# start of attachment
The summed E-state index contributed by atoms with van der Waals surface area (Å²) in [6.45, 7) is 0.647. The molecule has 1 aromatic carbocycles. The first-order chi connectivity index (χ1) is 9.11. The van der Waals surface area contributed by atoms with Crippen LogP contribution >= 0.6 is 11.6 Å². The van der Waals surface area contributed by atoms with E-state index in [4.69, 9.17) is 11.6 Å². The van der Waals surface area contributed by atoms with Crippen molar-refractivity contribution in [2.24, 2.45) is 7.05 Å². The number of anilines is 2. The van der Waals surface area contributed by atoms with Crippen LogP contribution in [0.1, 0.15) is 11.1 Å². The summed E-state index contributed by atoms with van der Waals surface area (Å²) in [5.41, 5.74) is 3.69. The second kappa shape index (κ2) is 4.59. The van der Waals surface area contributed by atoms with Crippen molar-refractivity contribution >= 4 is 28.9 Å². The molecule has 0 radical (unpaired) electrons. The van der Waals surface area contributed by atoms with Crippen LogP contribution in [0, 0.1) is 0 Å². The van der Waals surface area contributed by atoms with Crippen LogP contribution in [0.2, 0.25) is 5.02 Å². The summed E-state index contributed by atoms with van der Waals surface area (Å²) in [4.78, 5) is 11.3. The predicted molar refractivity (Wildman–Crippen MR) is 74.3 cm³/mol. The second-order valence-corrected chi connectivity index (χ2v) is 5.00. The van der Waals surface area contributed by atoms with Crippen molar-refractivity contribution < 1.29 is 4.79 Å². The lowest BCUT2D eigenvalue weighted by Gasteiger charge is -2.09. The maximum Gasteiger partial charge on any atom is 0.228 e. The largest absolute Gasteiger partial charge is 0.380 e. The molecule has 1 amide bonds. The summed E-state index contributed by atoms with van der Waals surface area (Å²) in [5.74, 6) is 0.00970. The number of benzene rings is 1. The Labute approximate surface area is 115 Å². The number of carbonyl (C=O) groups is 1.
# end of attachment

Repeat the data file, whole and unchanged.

The summed E-state index contributed by atoms with van der Waals surface area (Å²) in [6.45, 7) is 0.647. The molecule has 1 aromatic carbocycles. The first-order chi connectivity index (χ1) is 9.11. The van der Waals surface area contributed by atoms with Crippen LogP contribution >= 0.6 is 11.6 Å². The van der Waals surface area contributed by atoms with E-state index in [4.69, 9.17) is 11.6 Å². The van der Waals surface area contributed by atoms with Crippen molar-refractivity contribution in [2.24, 2.45) is 7.05 Å². The number of anilines is 2. The van der Waals surface area contributed by atoms with Crippen LogP contribution in [0.1, 0.15) is 11.1 Å². The summed E-state index contributed by atoms with van der Waals surface area (Å²) in [5.41, 5.74) is 3.69. The second kappa shape index (κ2) is 4.59. The van der Waals surface area contributed by atoms with Crippen molar-refractivity contribution >= 4 is 28.9 Å². The molecule has 0 radical (unpaired) electrons. The van der Waals surface area contributed by atoms with Crippen LogP contribution in [0, 0.1) is 0 Å². The van der Waals surface area contributed by atoms with Crippen LogP contribution in [0.2, 0.25) is 5.02 Å². The summed E-state index contributed by atoms with van der Waals surface area (Å²) in [4.78, 5) is 11.3. The predicted molar refractivity (Wildman–Crippen MR) is 74.3 cm³/mol. The second-order valence-corrected chi connectivity index (χ2v) is 5.00. The van der Waals surface area contributed by atoms with Crippen molar-refractivity contribution < 1.29 is 4.79 Å². The lowest BCUT2D eigenvalue weighted by Gasteiger charge is -2.09. The maximum Gasteiger partial charge on any atom is 0.228 e. The largest absolute Gasteiger partial charge is 0.380 e. The molecule has 1 amide bonds. The summed E-state index contributed by atoms with van der Waals surface area (Å²) in [5.74, 6) is 0.00970. The number of benzene rings is 1. The Labute approximate surface area is 115 Å². The number of carbonyl (C=O) groups is 1.